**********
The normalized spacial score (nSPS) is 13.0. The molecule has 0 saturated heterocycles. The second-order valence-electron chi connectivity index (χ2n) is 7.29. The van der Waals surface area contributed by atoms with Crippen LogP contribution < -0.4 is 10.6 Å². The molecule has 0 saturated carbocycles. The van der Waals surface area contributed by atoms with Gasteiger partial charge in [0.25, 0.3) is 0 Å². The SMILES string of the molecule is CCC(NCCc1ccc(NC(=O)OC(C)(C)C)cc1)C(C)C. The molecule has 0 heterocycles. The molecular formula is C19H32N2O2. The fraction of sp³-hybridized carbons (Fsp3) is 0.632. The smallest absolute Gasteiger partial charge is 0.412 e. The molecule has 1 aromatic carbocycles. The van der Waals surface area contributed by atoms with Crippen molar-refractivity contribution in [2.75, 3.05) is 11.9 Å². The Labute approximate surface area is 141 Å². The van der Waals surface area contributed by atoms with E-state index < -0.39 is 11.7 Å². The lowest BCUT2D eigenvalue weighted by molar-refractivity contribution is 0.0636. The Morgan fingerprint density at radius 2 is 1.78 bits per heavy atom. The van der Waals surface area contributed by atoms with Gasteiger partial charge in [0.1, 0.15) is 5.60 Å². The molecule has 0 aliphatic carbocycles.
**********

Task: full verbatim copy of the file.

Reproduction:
The normalized spacial score (nSPS) is 13.0. The molecule has 0 saturated heterocycles. The second-order valence-electron chi connectivity index (χ2n) is 7.29. The van der Waals surface area contributed by atoms with Crippen LogP contribution < -0.4 is 10.6 Å². The molecule has 0 saturated carbocycles. The van der Waals surface area contributed by atoms with Gasteiger partial charge in [0.25, 0.3) is 0 Å². The SMILES string of the molecule is CCC(NCCc1ccc(NC(=O)OC(C)(C)C)cc1)C(C)C. The molecule has 0 heterocycles. The molecular formula is C19H32N2O2. The fraction of sp³-hybridized carbons (Fsp3) is 0.632. The smallest absolute Gasteiger partial charge is 0.412 e. The molecule has 1 aromatic carbocycles. The van der Waals surface area contributed by atoms with Crippen molar-refractivity contribution in [2.75, 3.05) is 11.9 Å². The Labute approximate surface area is 141 Å². The van der Waals surface area contributed by atoms with E-state index < -0.39 is 11.7 Å². The lowest BCUT2D eigenvalue weighted by molar-refractivity contribution is 0.0636. The Morgan fingerprint density at radius 2 is 1.78 bits per heavy atom. The van der Waals surface area contributed by atoms with Gasteiger partial charge in [0.1, 0.15) is 5.60 Å². The molecule has 0 aliphatic carbocycles.